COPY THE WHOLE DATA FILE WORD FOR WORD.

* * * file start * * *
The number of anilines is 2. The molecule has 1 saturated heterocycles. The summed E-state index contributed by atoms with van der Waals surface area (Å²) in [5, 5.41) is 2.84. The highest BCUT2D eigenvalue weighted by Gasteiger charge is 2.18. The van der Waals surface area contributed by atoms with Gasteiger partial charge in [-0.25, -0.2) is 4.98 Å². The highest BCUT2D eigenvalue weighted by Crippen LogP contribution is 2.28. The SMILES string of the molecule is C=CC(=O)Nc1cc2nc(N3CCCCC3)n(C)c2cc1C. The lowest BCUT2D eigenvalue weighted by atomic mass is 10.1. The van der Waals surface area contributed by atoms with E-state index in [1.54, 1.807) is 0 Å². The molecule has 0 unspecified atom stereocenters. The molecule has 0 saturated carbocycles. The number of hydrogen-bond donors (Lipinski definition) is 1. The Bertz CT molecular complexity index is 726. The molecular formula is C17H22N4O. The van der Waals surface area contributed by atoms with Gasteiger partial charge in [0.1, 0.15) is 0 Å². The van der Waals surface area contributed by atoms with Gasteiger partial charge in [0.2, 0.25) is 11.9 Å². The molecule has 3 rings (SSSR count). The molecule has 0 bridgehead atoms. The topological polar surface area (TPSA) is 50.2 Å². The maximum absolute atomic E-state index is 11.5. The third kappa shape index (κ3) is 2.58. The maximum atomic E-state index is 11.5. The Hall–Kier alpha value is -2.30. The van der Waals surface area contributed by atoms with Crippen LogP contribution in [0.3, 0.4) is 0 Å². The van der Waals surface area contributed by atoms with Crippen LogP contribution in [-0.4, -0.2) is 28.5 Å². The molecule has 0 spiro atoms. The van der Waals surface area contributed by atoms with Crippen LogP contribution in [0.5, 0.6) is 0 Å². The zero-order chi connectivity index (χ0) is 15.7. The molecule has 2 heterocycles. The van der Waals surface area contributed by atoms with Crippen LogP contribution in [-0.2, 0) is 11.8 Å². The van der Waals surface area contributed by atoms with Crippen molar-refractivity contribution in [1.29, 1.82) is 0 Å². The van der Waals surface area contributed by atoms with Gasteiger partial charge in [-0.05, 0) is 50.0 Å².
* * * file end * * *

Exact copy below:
The number of anilines is 2. The molecule has 1 saturated heterocycles. The summed E-state index contributed by atoms with van der Waals surface area (Å²) in [5, 5.41) is 2.84. The highest BCUT2D eigenvalue weighted by Gasteiger charge is 2.18. The van der Waals surface area contributed by atoms with Gasteiger partial charge in [-0.25, -0.2) is 4.98 Å². The highest BCUT2D eigenvalue weighted by Crippen LogP contribution is 2.28. The SMILES string of the molecule is C=CC(=O)Nc1cc2nc(N3CCCCC3)n(C)c2cc1C. The lowest BCUT2D eigenvalue weighted by atomic mass is 10.1. The van der Waals surface area contributed by atoms with E-state index in [1.54, 1.807) is 0 Å². The molecule has 0 unspecified atom stereocenters. The molecule has 0 saturated carbocycles. The number of hydrogen-bond donors (Lipinski definition) is 1. The Bertz CT molecular complexity index is 726. The molecular formula is C17H22N4O. The van der Waals surface area contributed by atoms with Gasteiger partial charge in [0.1, 0.15) is 0 Å². The van der Waals surface area contributed by atoms with Gasteiger partial charge in [0.2, 0.25) is 11.9 Å². The molecule has 3 rings (SSSR count). The molecule has 0 bridgehead atoms. The topological polar surface area (TPSA) is 50.2 Å². The maximum absolute atomic E-state index is 11.5. The third kappa shape index (κ3) is 2.58. The maximum atomic E-state index is 11.5. The Hall–Kier alpha value is -2.30. The van der Waals surface area contributed by atoms with Crippen LogP contribution in [0.3, 0.4) is 0 Å². The van der Waals surface area contributed by atoms with Crippen LogP contribution in [-0.4, -0.2) is 28.5 Å². The molecule has 0 spiro atoms. The van der Waals surface area contributed by atoms with Crippen LogP contribution in [0.5, 0.6) is 0 Å². The zero-order chi connectivity index (χ0) is 15.7. The molecule has 2 heterocycles. The van der Waals surface area contributed by atoms with Crippen LogP contribution in [-0.2, 0) is 11.8 Å². The van der Waals surface area contributed by atoms with Crippen molar-refractivity contribution in [1.29, 1.82) is 0 Å². The van der Waals surface area contributed by atoms with Gasteiger partial charge in [-0.05, 0) is 50.0 Å².